Forging hammers are commonly used for impression-die forging and can be used for a variety of forging operations. In forging hammers a heavy ram containing the upper die is lifted by steam pressure or air pressure, then driven or allowed to fall on the workpiece which is placed on the bottom die, which in turn is supported on the anvil. Repeated blows are struck until the desired metal movement is accomplished.

The hammer rests on an anvil, which acts as a large inertia block and extends underground a considerable distance. The weight of anvil is about 20 times the weight of the ram.

The various types of forging hammers commonly used are:

(i) The board hammer (gravity drop),


(ii) The steam hammer (steam lift and steam drop),

(iii) The air-lift hammer (the ram lifted by air gravity drop),

(iv) Impactor (depending on the size, the forging hammers may be of single or open-frame as well as double-housing type).

Gravity Drop Hammers

Fig. 5.38 shows the three types of forging hammers commonly used. Gravity drop hammers are of 3 kinds. In board hammers the tup is lifted by a board which is trapped between rotating cylinders. In belt lift hammers the tup is lifted by a belt driven by a rotating drum.


In air lift hammer, tup is lifted by air and falls under gravity but in double acting hammer, air pressure also acts during falling making it have greater energy. In counter blow hammers, top and bottom tup are interconnected and move towards each other during forging. This hammer needs less bulky foundation but other types and bulky foundation.

Counter Blow Hammer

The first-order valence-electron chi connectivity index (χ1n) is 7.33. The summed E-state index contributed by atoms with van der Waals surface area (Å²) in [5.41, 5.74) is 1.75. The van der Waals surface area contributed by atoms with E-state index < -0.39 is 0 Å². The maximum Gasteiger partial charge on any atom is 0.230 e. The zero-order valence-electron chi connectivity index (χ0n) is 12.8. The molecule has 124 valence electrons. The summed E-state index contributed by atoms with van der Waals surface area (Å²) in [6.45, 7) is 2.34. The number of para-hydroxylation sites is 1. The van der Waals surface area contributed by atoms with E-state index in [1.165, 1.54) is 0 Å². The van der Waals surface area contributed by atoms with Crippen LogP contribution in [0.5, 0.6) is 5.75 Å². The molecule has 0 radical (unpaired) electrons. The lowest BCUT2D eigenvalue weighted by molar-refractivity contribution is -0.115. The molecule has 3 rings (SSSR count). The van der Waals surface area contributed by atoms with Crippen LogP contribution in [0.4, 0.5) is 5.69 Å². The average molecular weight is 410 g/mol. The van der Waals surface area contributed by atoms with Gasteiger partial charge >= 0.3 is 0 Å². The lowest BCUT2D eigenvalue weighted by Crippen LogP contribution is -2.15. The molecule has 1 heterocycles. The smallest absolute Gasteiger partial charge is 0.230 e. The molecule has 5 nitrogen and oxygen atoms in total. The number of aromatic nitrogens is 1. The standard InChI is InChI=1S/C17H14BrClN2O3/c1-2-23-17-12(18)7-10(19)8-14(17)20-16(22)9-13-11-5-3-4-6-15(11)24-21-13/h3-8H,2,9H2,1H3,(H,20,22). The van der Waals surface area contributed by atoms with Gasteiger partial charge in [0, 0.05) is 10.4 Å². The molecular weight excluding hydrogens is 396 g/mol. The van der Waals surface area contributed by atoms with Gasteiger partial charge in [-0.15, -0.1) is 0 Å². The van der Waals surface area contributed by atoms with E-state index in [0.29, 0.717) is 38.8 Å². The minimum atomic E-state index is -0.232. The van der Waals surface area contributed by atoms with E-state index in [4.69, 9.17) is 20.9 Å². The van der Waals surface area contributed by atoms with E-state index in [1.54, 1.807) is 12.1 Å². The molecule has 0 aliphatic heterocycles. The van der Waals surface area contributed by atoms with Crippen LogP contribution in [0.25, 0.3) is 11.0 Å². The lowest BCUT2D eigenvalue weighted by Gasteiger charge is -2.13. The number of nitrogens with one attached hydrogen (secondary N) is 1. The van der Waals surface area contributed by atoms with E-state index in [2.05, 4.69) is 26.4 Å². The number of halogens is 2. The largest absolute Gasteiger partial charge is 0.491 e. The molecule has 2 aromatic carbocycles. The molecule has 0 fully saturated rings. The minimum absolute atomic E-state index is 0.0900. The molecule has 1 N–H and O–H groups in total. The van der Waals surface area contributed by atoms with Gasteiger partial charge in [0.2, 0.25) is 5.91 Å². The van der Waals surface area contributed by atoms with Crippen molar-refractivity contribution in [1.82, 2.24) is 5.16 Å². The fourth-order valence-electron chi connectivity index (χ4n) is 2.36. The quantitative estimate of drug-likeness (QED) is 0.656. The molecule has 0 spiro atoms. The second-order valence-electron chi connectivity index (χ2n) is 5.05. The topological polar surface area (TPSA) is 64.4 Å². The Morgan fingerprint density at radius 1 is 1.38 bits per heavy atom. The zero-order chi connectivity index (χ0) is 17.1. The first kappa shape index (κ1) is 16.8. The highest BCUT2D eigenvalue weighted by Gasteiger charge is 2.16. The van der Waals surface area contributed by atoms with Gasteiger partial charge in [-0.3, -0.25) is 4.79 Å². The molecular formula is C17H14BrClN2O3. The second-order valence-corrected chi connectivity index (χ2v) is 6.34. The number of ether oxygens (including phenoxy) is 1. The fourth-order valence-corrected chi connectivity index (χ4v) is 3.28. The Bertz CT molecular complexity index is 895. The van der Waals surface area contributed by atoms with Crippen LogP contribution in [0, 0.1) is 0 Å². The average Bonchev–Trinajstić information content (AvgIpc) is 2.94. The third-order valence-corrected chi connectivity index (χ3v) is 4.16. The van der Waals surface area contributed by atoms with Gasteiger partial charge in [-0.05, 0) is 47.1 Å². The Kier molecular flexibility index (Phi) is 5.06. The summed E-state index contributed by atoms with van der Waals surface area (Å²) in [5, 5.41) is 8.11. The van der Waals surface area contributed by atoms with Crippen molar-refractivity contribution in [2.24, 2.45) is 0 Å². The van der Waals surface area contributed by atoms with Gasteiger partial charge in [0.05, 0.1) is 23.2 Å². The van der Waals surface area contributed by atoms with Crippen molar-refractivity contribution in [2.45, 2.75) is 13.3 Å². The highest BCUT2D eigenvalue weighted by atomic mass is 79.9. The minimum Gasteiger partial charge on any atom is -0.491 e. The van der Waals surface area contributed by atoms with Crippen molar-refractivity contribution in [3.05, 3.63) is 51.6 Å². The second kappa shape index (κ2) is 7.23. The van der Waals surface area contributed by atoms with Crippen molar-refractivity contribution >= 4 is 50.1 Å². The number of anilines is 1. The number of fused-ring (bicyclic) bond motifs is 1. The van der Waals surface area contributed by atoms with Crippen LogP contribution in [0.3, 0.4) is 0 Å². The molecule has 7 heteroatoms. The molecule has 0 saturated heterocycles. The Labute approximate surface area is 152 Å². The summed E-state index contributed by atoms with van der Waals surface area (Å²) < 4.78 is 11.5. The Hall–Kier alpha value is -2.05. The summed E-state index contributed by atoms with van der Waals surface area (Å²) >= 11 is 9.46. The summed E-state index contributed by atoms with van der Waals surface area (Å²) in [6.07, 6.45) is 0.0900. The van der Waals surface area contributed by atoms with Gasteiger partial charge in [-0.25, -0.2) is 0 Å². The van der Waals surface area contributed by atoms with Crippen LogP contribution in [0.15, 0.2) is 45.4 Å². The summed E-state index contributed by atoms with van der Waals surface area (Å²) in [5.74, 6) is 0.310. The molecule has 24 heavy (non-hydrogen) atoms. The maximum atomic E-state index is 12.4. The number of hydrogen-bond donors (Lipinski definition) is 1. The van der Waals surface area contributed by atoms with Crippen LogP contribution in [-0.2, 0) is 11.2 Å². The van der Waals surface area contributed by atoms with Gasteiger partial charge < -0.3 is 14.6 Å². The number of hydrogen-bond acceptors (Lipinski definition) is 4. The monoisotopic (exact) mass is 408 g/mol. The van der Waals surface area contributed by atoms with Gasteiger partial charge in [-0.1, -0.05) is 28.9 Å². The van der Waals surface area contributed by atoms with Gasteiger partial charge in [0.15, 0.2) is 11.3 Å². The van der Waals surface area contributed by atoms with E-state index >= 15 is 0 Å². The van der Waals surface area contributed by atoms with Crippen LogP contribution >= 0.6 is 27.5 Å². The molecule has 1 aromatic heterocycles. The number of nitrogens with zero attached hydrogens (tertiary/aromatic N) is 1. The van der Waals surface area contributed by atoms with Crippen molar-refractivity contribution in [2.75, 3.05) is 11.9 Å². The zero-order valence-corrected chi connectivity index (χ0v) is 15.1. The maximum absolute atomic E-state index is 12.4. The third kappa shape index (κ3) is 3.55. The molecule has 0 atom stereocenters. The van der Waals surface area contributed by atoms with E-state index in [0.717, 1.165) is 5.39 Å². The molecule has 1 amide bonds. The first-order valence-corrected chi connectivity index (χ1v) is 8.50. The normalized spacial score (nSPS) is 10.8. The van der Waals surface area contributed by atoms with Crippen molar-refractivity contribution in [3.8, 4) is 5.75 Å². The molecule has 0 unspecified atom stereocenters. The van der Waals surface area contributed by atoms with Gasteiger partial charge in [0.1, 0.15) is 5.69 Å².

Double Acting Hammer

In the board hammers, the ram is attached to a set of hardwood boards. The boards and ram are lifted by a set of counter rotating rolls, and then released. The energy of ram is the mass and velocity of the freely falling ram and die. The operation continues as long as the operator holds the foot treadle downward.


Board drop hammer is generally considered superior to the steam hammer for producing drop- forgings of small and medium size. When the work is heavy and requires a great deal of “breaking down” or drawing, or even when the forgings are light, but have their sections that cool quickly, thus requiring sharp rapid blows, the steam hammer will usually given better results than a board drop hammer.

Upto 60—80 strokes per minute are obtained and the falling weight (by which hammers are rated) varies from 300 to 600 kg. The ram contains a dovetail to which the die is fastened. The anvil is protected from shock and wear by a sow block (also known as anvil cap or shoe) which is used to hold the anvil die.

In the steam hammers, the ram is raised by steam and driven toward the work piece by steam or air pressure. Since the striking force is due to the weight of the falling body plus the force of the steam or air pressure, it can be varied over a wide range. This hammer is large and sturdier and ranges from 800 to 2000 kg capacity.


In the air lift hammers, the energy for forging is provided by the falling weight, and for raising the ram by an air cylinder. The energy delivered can be varied by varying the length of the stroke.

An impactor (horizontal, counter-blow hammer) is a special forging equipment in which the mutually opposed rams (impellers) move (by pneumatic pressure) in from the sides simultaneously to strike successive blow on the workpiece, which is positioned in the impact plane where the two dies collide.